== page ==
- Related to home or other personal situation
- Related to another vulnerable group of people
No form of bullying will be tolerated and all incidents will be taken seriously.
How can you report bullying?
If your child is being bullied they are encouraged to not retaliate but, to tell someone they trust.
- Report to a teacher or member of staff – such as a Form Tutor, Student Support Manager, Assistant Director of Learning, Learning Support Assistant.
Report bullying by:
What does TTC do to prevent and tackle bullying?
We use a range of measures to prevent and tackle bullying including:
- A student-friendly anti-bullying policy (in student planner)
- The PSHE programme of study includes opportunities for students to understand about different types of bullying and what they can do to respond and prevent bullying.
- Tutor time provides regular opportunities to discuss issues that may arise in class and for form tutors to target specific interventions
- Whole-school and year group assemblies help raise students’ awareness of bullying and derogatory language.
- Difference and diversity are celebrated across the school through diverse displays, books and images. The whole school participates in events including Anti-bullying week, Black History Month and LGBT History Month.
- TTC values of equality and respect are embedded across the curriculum to ensure that it is as inclusive as possible.
- Stereotypes are challenged by staff and students across the school.
Advice for students
If you suspect someone is being bullied:
- Take action. Approach the victim, try talking her/him to find out the situation, and refer her/him to any teacher, Student Support Manager or use email@example.com to report it.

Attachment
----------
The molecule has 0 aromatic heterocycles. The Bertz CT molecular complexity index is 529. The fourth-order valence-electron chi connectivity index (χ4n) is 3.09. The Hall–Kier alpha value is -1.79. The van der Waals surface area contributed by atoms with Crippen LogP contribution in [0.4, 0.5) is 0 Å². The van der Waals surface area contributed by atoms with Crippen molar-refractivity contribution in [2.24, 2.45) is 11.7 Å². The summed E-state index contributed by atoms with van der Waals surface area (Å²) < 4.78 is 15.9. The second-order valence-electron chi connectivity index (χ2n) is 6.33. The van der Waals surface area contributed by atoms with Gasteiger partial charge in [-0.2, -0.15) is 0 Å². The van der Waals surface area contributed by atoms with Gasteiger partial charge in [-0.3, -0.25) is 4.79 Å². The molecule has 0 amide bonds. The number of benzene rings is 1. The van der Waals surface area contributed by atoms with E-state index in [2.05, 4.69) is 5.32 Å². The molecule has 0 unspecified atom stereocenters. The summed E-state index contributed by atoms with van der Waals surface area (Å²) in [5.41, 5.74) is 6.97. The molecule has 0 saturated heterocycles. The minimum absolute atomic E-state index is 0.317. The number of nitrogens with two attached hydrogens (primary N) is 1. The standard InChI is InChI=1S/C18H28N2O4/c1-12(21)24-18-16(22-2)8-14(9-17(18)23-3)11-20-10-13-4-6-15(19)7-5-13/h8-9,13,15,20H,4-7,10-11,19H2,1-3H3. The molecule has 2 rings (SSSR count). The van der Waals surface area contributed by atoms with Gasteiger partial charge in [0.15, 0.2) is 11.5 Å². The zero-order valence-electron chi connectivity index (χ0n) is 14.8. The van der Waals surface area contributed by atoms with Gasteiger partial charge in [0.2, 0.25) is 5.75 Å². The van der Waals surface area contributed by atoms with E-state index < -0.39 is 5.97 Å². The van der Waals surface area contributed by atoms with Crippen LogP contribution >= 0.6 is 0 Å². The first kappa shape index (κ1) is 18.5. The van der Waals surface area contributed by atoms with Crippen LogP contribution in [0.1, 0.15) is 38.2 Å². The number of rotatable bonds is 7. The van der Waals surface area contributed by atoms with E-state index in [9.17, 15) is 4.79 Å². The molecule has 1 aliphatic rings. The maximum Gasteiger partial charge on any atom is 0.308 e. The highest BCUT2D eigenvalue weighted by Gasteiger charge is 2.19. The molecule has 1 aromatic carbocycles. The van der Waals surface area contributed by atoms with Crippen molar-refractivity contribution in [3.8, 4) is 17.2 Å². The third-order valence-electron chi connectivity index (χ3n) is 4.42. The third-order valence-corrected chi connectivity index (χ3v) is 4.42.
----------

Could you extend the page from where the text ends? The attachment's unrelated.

- Tell an adult or someone more senior than yourself immediately.
- Do not be, or pretend to be, friends with a bully.
- “See something, say something.”
If you are being bullied:
- Tell an adult or someone more senior than yourself.
- Tell yourself that you do not deserve to be bullied, and that it is wrong.
- Be proud of who you are.
- Try not to show you are upset, it is difficult, but a bully thrives on someone’s fear.
- Stay with a group of friends, there is safety in numbers.
- Walk confidently away, go straight to a member of staff.
- You may feel angry, but rise above it. Don’t get involved in a fight.
- Use firstname.lastname@example.org to report it.
Advice for parents
If you think that your child is being bullied:
- Look for unusual behaviour. For example, your child may suddenly not wish to attend College, may feel ill regularly, or may not complete work to his/her normal standard.
- Inform the College immediately if you suspect bullying and support any action the College takes.
- Advise your child not to fight back.
- Reassure your child that there is nothing wrong with her/him.
- Make sure you and your child are aware of the College’s Anti-bullying Policy.
- Do not get involved personally with other parents
- Make sure you talk to your child.
- If your child is suspected of bullying, criticise the bullying behaviour but don’t reject your child – “What you did was wrong” – not “You’re a terrible person.”